Chapter

The English, the Scots, and the Dilemmas of Union, 1638–1654

John Morrill

in Anglo-Scottish Relations from 1603 to 1900

Published by British Academy

Published in print December 2005 | ISBN: 9780197263303
Published online February 2012 | e-ISBN: 9780191734137 | DOI: http://dx.doi.org/10.5871/bacad/9780197263303.003.0004

Series: Proceedings of the British Academy

The English, the Scots, and the Dilemmas of Union, 1638–1654

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At no point in the history of Britain and Ireland has the whole archipelago experienced such sustained and brutal internal war as in the 1640s and early 1650s. Alongside and largely underpinning the persistent Scottish demand for a confederal settlement, and a factor in the English preference for either an integrative union or no union at all was, of course, religion. There were two largely separate rebellions in Ireland in late 1641: by the Old English of the Pale and Munster and by the dispossessed and the exiled Gaelic Irish communities of Ulster. There has been a tension between calling the events of 1638–54 the War of the Three Kingdoms and the Wars of the Three Kingdoms. The Covenant itself and the king's response both in making the Cessation in Ireland and in authorising Montrose's Scottish-Irish war in Scotland or the early months of 1645 are considered. It then describes the way the English and the Scots reacted to the crisis of the winter of 1648–9 and the wholly English act of regicide. The wars of the 1640s fragmented the political communities in England and in Scotland.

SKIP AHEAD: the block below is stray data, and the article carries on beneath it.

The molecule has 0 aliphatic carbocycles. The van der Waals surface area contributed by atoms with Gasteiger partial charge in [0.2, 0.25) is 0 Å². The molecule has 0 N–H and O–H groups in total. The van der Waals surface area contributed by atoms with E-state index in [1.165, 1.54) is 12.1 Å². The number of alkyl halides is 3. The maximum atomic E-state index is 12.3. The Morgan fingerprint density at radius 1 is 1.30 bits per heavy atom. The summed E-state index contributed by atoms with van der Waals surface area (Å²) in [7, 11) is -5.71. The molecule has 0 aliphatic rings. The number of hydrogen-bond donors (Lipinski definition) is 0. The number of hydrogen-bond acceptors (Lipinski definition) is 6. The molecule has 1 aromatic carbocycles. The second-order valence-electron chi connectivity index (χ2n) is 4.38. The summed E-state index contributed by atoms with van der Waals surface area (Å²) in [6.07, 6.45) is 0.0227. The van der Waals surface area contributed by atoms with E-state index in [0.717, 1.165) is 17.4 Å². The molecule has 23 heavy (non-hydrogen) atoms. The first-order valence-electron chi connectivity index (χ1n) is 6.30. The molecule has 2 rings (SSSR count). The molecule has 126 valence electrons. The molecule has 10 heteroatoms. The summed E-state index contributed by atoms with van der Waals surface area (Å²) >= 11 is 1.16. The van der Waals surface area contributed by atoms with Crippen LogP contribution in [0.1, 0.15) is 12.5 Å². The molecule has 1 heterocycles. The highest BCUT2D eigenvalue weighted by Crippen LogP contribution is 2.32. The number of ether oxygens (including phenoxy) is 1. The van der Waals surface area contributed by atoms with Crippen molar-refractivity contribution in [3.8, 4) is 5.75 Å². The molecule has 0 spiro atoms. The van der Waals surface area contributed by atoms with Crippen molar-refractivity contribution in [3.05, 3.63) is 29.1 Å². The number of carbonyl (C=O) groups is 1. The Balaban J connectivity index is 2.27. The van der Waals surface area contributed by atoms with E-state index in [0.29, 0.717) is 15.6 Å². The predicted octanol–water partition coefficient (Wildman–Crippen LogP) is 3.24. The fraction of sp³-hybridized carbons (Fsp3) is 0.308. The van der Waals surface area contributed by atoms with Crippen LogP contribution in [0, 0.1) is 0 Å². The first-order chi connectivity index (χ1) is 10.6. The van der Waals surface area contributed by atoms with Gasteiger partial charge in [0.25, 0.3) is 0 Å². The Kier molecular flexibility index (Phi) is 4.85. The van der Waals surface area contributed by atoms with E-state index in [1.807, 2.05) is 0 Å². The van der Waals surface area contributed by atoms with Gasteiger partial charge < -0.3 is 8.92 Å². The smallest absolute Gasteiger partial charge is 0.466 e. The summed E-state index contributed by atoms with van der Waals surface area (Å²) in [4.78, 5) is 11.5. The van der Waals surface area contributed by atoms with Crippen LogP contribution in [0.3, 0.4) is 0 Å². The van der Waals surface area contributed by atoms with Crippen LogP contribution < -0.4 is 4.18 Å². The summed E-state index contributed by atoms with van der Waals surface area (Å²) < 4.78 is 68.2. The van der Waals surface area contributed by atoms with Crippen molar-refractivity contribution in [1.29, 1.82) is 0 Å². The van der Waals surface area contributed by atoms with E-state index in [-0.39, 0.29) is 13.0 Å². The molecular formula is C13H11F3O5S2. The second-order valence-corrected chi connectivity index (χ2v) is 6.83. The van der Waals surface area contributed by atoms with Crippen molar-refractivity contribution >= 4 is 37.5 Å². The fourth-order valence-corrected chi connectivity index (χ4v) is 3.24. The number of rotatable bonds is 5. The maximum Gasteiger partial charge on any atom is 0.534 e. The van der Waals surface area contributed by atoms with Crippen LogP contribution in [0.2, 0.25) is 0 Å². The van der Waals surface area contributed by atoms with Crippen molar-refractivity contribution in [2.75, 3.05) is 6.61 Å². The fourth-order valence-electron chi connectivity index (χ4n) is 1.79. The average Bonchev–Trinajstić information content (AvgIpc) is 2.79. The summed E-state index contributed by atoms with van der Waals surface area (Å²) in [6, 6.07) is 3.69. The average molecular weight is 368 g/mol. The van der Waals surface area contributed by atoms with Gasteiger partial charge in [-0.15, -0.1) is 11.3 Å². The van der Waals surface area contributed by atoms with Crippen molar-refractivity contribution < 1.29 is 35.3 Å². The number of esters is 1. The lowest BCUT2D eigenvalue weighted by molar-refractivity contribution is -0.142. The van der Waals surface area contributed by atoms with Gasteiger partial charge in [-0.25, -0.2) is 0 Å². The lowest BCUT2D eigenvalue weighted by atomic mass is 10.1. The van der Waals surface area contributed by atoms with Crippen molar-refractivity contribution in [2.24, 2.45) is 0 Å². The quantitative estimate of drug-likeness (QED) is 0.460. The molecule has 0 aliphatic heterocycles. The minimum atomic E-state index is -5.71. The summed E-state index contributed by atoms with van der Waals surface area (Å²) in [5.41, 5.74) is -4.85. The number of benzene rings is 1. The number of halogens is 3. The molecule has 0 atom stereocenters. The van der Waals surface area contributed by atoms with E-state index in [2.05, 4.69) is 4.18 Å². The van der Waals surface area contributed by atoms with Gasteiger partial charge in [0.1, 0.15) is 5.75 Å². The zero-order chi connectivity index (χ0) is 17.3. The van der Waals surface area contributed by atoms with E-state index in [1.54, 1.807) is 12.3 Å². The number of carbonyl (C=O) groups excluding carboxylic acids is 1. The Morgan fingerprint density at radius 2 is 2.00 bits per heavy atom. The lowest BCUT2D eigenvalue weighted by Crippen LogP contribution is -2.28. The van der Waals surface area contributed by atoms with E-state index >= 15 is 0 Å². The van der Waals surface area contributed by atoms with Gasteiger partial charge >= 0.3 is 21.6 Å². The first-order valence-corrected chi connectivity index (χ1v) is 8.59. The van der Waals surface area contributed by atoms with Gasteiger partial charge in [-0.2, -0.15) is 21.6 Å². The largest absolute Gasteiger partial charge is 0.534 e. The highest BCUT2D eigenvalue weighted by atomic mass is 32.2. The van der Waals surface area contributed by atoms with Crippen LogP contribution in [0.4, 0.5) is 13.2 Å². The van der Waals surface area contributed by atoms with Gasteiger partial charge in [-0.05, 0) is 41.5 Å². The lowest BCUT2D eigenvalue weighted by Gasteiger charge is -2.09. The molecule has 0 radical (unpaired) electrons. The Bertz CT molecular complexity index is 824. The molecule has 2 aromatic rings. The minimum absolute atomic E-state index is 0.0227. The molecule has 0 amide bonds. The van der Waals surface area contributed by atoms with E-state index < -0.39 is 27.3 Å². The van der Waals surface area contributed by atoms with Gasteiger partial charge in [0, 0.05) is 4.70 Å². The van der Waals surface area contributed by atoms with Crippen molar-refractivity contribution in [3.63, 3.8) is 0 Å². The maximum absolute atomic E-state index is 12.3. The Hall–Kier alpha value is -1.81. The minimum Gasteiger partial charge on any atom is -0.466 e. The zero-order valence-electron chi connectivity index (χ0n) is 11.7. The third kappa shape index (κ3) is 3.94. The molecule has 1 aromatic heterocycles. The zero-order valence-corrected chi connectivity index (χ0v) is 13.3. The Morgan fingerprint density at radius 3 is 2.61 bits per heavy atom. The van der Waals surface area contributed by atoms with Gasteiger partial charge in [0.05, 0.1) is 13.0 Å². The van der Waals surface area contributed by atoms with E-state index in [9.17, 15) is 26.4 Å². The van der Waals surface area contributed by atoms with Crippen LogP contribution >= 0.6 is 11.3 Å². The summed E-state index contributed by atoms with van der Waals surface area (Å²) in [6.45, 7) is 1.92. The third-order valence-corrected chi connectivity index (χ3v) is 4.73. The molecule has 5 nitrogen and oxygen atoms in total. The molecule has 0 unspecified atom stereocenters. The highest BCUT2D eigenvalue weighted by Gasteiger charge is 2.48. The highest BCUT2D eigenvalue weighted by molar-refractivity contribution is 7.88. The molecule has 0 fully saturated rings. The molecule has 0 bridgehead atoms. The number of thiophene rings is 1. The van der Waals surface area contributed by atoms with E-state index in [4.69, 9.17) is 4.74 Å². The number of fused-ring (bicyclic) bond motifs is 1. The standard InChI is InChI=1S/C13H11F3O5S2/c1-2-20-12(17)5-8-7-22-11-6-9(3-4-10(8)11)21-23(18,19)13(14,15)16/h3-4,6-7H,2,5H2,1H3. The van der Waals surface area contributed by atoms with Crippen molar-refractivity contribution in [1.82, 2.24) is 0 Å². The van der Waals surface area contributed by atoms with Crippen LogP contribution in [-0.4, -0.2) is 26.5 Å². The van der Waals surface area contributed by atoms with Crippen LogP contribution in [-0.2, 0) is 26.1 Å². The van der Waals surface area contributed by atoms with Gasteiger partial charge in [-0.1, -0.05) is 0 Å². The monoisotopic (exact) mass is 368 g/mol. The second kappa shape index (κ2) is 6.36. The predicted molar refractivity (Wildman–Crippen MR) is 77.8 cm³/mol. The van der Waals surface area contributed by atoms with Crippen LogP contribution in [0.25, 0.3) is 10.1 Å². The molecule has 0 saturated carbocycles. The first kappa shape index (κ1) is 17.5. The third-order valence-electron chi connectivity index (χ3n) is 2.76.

Keywords: rebellions; Scots; integrative union; War of the Three Kingdoms; Covenant; regicide; Britain; Ireland

Chapter.  8671 words. 

Subjects: Modern History (1700 to 1945)

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